Unlike with previous aides who have displeased him, after he fired Flynn, Trump made a very public show of praising him to the media.

Months after Flynn was fired and as the investigation was accelerating, Trump kept in contact with Flynn. "I just got a message from the president to stay strong," Flynn told friends at a dinner in April.

In May, Trump scolded his staff for criticizing Flynn to the media and had his spokesmen issue statements lavishly praising Flynn.

It's almost as though Trump wanted to make sure Flynn didn't turn on him.

But if Flynn is turning on Trump, it's because he is in a whole lot of legal trouble, probably more than anyone involved in this scandal with the exception of former Trump campaign manager Paul Manafort. Let's remember that shortly after the Trump administration began, acting attorney general Sally Yates went to the White House and informed officials that Flynn had lied to the FBI about his contacts with Russian officials (which they knew because they were monitoring the Russian ambassador's communications) and that because of those lies, he was susceptible to blackmail. For some reason, Flynn spent 18 more days in the White House before being fired.

By taking a large fee from Russia for giving a speech in late 2015, Flynn appears to have violated a law that requires retired generals getting such payments to receive prior approval. He also was hiding the fact that he was paid more than half a million dollars by allies of the Turkish government to promote Turkey's interests while advising the Trump campaign (he later registered retroactively as an agent of a foreign government; failing to register is a felony). He failed to include payments from Russia on his financial disclosure forms and may have lied about it to investigators. During the transition, he managed to delay a military operation against the Islamic State that Turkey objected to while he was secretly receiving those Turkish payments, a story that has gotten strangely little attention. He was even reportedly involved in planning for a bizarre plot to kidnap the exiled Turkish cleric Fethullah Gulen in Pennsylvania and return him to Turkey, for which Flynn and his son were allegedly to be paid $15 million.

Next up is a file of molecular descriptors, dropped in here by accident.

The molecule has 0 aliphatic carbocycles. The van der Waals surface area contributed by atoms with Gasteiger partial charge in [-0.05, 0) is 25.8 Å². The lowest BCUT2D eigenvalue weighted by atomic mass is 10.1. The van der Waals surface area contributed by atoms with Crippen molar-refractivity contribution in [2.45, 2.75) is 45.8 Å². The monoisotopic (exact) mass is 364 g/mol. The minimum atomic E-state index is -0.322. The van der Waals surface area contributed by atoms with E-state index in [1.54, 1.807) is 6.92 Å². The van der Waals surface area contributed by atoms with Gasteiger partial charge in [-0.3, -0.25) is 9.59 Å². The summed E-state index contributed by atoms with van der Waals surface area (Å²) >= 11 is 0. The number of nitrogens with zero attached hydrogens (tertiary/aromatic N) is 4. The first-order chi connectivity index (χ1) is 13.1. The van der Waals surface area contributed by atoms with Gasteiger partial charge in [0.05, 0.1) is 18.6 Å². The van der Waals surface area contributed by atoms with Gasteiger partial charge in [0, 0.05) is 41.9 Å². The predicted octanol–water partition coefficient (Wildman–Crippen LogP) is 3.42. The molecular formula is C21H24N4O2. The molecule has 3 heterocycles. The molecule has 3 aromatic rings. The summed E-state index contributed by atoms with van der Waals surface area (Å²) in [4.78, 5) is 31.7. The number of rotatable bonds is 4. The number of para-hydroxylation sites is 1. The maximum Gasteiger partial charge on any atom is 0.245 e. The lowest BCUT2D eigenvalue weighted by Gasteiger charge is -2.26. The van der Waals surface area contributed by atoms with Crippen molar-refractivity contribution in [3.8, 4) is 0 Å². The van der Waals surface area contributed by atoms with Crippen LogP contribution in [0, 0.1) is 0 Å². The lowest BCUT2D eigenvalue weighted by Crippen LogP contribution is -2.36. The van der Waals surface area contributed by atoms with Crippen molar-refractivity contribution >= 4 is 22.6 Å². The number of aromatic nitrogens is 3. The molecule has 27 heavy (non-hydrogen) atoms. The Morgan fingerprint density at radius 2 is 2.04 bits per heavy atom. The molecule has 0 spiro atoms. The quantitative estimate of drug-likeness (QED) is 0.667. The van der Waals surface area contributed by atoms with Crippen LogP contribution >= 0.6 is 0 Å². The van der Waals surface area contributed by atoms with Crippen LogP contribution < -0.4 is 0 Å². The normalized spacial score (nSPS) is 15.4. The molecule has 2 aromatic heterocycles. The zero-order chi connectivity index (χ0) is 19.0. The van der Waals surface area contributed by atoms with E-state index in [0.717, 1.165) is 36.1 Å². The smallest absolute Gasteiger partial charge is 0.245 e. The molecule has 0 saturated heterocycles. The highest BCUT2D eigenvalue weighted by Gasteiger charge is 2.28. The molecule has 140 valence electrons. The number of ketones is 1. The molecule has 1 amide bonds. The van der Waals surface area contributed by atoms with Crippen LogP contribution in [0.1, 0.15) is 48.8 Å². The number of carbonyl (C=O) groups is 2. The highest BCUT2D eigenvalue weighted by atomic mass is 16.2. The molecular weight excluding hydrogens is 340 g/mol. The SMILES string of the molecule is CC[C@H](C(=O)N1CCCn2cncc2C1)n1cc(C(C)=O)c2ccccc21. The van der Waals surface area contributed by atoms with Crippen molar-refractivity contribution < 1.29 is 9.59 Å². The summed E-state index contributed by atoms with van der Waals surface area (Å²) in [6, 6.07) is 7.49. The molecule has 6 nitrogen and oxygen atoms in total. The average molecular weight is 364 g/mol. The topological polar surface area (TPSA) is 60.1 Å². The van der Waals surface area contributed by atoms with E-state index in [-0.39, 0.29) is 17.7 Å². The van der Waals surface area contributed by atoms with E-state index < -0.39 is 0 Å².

In short, Flynn appears to have violated multiple laws in multiple ways and could be looking at the possibility of serious time behind bars. He may have information Mueller could use in a case against Kushner, Trump or others, relating to multiple strands of the investigation. He may know things about the campaign's relationship with the Russian government or about an obstruction of justice case related to Comey's firing. Don't forget that Trump admitted on national television that he fired Comey to shut down the Russia investigation, then shortly thereafter told the Russian foreign minister and ambassador that with his firing of Comey, "I faced great pressure because of Russia. That's taken off."

Here's what we should watch for now: If the White House suddenly changes how it talks about Flynn, disparaging him instead of saying what an admirable fellow he is, that'll be a good indication of a change in Trump's feelings. And it looks as though he has a lot to be nervous about.